Keep it simple stupid. I’m getting rid of the P238. The single action hammer and safety is different from all my other guns. Having a simpler manual of arms would not have necessarily prevented this, but it could have. I’m going to have the same platform for all my guns from now on. I don’t want to have to deal with a hammer and safeties. I know there are people who will think I’m crazy, but I also don’t trust this gun anymore. While I’m 99% confident it was completely my fault, that 1% potential mechanical failure is nagging.

    Remember the four rules! Practice them even when you KNOW your gun is safe. Luckily I had the muzzle in a safe direction. It would have been disastrous otherwise.


    In closing, please don't be complacent. The posts I see about negligent discharges are full of flippant “keep your booger hook off the bang switch” type remarks. While I totally agree, this confidence can be deadly. Don't ever think you are good enough or experienced enough or smart enough. NEVER EVER EVER think, “that will never happen to me”. This makes you inherently less cautious. We should instead say, “oh wow, I need to be extra vigilant in my safety practices so that never happens to me”. Be humble and be safe.

    I’ll be posting some pictures of the car, the bullet, and brass later today as time permits.



    Entrance
    photo 1.JPG

    Exit
    photo 2.JPG

    Lodged in Gasket
    photo 3.JPG
    Last edited by atlsig; December 13th, 2012 at 02:28 PM. Reason: Added photos

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    VIP Member Array ccw9mm's Avatar
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    Glad you were both okay.

    Good reminder, about the risks.

    Perhaps you might never know the exact cause, in this instance. This sort of thing is one of the reasons I've enjoyed the DA/SA type platform, and why I've generally been leery of blindly relying upon a decocker to safely drop the hammer. While I have yet to have a decocker-induced firing, it's the one thing that has made me wonder about the reliability of the mechanicals.

    Hopefully it wasn't the safety/locking that induced the firing. Have you contacted SIG on this? If so, what did they say?
    Your best weapon is your brain. Don't leave home without it.
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    VIP Member Array BigJon10125's Avatar
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    Thanks for the story, and details. Glad you guys are both ok. Did you eat much? Looking forward to the pictures. Im with ccw9mm. I cringe everytime I see a hammer drop, safely. Just scares me as there is a potential of what happened to you, if something misfired. Stay safe!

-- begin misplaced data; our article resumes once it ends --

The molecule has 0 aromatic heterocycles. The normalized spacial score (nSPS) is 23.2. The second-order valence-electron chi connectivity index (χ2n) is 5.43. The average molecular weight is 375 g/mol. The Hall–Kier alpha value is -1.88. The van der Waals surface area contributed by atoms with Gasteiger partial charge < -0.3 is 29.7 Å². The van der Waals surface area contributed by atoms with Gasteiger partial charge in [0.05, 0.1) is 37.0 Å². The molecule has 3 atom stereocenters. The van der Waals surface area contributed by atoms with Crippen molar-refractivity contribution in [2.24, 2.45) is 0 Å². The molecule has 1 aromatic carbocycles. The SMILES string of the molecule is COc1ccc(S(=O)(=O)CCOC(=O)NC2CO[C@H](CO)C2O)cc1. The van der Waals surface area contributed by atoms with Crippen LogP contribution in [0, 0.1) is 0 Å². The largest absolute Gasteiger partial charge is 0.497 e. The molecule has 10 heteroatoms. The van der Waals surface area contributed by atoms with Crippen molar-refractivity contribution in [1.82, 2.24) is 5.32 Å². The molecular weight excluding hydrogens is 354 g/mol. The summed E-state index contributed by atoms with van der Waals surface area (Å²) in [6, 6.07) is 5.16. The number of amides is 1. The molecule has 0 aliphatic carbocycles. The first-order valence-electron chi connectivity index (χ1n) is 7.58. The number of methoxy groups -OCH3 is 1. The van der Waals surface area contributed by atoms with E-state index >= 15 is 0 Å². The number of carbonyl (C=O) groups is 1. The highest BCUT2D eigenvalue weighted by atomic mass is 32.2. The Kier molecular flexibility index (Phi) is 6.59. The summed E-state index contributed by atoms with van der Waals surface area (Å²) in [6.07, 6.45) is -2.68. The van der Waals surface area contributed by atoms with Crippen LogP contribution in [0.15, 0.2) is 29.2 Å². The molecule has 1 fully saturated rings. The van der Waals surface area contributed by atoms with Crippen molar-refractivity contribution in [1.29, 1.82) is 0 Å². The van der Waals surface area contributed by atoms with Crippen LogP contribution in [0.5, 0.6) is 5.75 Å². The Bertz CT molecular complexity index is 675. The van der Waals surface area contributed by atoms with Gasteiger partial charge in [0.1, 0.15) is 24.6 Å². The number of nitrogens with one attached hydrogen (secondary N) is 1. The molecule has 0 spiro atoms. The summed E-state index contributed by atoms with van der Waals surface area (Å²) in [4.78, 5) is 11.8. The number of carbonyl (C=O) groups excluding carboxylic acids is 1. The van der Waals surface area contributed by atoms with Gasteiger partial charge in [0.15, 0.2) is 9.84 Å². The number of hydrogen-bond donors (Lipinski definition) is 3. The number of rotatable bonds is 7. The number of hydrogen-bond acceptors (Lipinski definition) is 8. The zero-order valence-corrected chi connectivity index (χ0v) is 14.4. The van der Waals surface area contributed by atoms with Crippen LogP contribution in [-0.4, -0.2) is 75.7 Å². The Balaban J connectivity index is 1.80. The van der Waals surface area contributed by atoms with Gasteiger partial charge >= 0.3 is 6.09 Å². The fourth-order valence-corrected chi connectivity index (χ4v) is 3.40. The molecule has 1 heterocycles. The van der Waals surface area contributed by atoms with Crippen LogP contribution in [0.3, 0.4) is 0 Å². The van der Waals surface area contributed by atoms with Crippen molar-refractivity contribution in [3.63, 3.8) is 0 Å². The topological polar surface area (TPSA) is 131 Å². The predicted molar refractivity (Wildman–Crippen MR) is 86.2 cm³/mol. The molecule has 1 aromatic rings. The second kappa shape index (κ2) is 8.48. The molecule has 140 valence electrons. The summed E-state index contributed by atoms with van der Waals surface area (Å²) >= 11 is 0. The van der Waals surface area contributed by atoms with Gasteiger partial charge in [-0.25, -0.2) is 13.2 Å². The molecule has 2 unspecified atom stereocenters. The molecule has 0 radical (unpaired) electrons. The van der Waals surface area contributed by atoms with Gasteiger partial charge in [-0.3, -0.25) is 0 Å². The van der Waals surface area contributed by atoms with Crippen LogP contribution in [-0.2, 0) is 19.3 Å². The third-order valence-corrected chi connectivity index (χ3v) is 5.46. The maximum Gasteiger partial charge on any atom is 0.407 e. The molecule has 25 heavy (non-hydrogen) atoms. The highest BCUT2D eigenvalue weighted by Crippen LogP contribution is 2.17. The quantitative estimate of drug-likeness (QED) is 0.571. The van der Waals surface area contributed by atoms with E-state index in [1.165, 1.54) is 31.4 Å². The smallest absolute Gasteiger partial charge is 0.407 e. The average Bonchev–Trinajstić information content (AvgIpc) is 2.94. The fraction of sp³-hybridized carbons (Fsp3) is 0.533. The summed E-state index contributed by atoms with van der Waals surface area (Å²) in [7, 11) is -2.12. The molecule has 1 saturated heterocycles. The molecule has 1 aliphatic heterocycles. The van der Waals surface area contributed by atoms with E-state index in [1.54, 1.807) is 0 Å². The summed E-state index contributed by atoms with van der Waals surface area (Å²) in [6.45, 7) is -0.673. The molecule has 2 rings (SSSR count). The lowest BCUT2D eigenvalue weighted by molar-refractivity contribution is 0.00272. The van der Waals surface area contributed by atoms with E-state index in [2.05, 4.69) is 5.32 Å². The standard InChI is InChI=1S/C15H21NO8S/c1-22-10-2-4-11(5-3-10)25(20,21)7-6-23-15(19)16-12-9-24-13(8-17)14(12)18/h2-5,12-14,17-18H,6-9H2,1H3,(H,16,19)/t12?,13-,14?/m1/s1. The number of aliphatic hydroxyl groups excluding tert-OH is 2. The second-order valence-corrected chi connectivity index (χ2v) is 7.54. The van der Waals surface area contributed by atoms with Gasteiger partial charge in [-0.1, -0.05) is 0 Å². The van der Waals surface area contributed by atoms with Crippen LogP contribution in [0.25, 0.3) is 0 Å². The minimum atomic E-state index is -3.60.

BigJon


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    Member Array krisspy's Avatar
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    Nice discussion. Glad nobody was hurt.

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    Distinguished Member Array lchamp's Avatar
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    I'm trying to analyze how this could happen. I carry a Sig 239 and my wife carries a Sig 238. It seems like you were in that never-never land between de-cocking and cocking the P238. I have never tried to handle that gun with a round in the chamber and the hammer down. I have never tried to de-cock the gun, either. I have always carried it hammer back and safety engaged. I'm sure we will hear others' analyses...

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    Ex Member Array Piratesailor's Avatar
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    Glad your ok and thanks for the excellent and honest debrief. No one should ever flame you for this!

    As I read this I've come to realize that many of the AD's I read or hear about happen when someone is handling a gun that has been pulled from a holster and is being re holstered. Not your case though. I have a practice that if I remove the gun to enter a restricted area such as a post office, I remove the holster with the gun inside. When I return to my car I put the holster back on with the gun safe inside in the condition I left it (1). Not always convenient but it is safe and works for me.